SpaceX Highlights From Crew Dragon and NASA Astronaut Return

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SpaceX Highlights From Crew Dragon and NASA Astronaut Return

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Originally, the mission was to last only up to two weeks, but Mr. Behnken and Mr. Hurley ended up with a longer and busier stay at the space station. Because of repeated delays by SpaceX and Boeing, NASA ended up short-handed, with only one astronaut, Christopher J. Cassidy, aboard the space station when the Crew Dragon and its two passengers docked.

They stayed two months, helping Mr. Cassidy with space station chores. Mr. Behnken and Mr. Cassidy performed four spacewalks to complete the installation of new batteries on the space station. Mr. Hurley helped by operating the station’s robotic arm.

The men have also been contributing to science experiments in low earth orbit. They assisted in a study of water droplet formation in the low gravity environment of the space station using a shower head, and another that used fruit punch and foam to look at how to manage fluids in space. They also helped install new equipment inside the station that will be used in future scientific research.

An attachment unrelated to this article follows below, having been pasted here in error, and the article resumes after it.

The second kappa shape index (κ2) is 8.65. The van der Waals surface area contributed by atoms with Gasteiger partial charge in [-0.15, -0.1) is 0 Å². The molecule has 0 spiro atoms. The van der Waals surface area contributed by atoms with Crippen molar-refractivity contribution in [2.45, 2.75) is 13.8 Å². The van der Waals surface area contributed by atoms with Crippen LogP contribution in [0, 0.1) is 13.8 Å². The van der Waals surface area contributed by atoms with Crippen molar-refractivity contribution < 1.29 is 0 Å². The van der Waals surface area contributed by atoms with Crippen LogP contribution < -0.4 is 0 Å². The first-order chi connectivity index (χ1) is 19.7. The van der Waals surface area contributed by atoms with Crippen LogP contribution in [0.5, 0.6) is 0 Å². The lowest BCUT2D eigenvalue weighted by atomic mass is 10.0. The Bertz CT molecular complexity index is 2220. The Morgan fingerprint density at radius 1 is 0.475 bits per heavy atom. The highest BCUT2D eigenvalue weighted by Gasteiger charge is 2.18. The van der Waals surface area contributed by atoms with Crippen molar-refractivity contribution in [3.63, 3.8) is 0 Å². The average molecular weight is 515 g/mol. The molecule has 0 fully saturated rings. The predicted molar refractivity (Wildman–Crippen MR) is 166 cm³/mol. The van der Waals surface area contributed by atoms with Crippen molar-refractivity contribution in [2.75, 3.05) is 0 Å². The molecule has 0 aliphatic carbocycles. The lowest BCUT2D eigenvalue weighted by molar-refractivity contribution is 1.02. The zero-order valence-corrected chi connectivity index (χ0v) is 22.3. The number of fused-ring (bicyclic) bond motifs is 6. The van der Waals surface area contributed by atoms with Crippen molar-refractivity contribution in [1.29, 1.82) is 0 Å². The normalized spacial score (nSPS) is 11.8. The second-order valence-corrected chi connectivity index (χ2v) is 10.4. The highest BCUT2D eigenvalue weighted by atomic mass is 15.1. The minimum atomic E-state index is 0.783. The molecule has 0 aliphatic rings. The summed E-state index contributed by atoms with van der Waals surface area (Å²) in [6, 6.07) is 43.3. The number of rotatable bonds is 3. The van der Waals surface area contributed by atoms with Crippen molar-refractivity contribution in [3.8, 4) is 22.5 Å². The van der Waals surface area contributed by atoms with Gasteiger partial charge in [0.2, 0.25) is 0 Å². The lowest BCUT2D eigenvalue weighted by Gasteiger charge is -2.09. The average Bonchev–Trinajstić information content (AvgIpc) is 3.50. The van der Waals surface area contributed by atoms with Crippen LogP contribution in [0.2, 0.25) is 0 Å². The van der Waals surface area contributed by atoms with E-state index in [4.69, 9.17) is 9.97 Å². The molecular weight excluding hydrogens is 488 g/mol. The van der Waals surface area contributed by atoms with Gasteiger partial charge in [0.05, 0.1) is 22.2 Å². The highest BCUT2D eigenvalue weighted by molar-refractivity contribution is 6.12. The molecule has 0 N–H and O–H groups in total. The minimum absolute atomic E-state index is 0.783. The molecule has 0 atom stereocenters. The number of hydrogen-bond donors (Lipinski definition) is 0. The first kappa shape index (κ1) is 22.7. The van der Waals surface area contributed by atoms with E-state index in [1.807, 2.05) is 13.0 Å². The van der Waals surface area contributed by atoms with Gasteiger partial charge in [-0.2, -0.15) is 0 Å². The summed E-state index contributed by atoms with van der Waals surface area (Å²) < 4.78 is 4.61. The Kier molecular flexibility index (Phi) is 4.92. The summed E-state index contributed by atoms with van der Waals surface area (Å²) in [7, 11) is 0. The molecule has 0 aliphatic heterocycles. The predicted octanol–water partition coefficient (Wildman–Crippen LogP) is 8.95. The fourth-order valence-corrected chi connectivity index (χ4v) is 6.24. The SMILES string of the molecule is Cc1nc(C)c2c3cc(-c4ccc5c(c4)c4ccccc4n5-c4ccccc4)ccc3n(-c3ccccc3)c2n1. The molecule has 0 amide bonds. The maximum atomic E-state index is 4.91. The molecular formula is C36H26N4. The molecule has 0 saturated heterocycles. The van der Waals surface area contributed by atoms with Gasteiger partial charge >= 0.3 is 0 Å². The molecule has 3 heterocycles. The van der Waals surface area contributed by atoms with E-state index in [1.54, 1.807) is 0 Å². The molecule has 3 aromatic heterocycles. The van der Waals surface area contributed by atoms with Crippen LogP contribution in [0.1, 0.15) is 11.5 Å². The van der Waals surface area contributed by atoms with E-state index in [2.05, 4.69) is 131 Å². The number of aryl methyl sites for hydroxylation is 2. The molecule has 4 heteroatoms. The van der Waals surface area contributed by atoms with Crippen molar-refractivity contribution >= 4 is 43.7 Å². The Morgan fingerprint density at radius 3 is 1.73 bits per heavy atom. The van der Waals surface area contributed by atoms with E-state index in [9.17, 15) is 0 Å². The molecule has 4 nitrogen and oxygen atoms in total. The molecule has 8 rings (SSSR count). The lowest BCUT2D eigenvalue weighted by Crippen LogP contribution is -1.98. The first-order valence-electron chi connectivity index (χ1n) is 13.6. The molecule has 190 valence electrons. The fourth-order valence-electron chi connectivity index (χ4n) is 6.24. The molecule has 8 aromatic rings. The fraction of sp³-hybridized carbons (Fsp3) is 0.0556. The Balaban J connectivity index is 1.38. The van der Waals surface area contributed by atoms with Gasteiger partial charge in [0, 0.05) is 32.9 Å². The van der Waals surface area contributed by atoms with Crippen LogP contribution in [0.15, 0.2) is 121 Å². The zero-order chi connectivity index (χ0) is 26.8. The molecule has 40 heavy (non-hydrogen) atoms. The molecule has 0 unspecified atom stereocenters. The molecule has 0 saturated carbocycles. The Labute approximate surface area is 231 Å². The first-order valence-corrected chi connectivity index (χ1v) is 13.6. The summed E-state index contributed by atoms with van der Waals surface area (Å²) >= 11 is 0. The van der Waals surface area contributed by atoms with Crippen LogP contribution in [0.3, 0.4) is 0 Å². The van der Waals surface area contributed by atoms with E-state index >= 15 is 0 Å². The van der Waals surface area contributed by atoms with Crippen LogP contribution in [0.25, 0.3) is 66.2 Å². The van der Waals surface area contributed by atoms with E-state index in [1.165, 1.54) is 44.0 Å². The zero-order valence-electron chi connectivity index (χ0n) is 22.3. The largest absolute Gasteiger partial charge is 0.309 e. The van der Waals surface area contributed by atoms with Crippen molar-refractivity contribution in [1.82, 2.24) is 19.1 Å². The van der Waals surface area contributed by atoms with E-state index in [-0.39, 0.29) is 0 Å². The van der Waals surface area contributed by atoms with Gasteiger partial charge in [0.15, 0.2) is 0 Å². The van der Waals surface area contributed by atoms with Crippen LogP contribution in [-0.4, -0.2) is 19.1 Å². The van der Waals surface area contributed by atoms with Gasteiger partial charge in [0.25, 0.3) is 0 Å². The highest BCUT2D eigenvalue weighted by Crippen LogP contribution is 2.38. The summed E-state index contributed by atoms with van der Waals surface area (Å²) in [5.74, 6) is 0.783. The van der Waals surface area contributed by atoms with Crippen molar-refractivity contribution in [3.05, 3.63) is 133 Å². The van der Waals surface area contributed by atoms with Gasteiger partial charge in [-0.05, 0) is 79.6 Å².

Mr. Cassidy will remain aboard the station with two Russian astronauts, Anatoly Ivanishin and Ivan Vagner. All three are to stay on board through October when another crew of one American and two Russian astronauts will replace them.

The first operational flight of the Crew Dragon will launch no earlier than late September. It will take three NASA astronauts — Michael S. Hopkins, Victor J. Glover and Shannon Walker — and one Japanese astronaut, Soichi Noguchi, to the space station.

The second operational flight, tentatively scheduled for February 2021, will carry two NASA astronauts, Robert S. Kimbrough and K. Megan McArthur; Akihiko Hoshide of Japan; and Thomas Pesquet of the European Space Agency.

Ms. McArthur is married to Mr. Behnken.

SpaceX’s counterpart in the commercial crew program, Boeing, will almost certainly not be able to launch astronauts until next year. An uncrewed flight last year suffered significant software errors, which prevented the spacecraft from achieving its primary goal of docking at the space station, and could have led to a loss of the spacecraft during its orbital test. Boeing will now repeat the uncrewed test later this year before putting astronauts aboard.

Closer to Earth, a couple of companies — Blue Origin and Virgin Galactic — are developing spacecraft that provide brief up-and-down tourist rides to the edge of space, although neither is capable of making the trip to the space station, or even to orbit.

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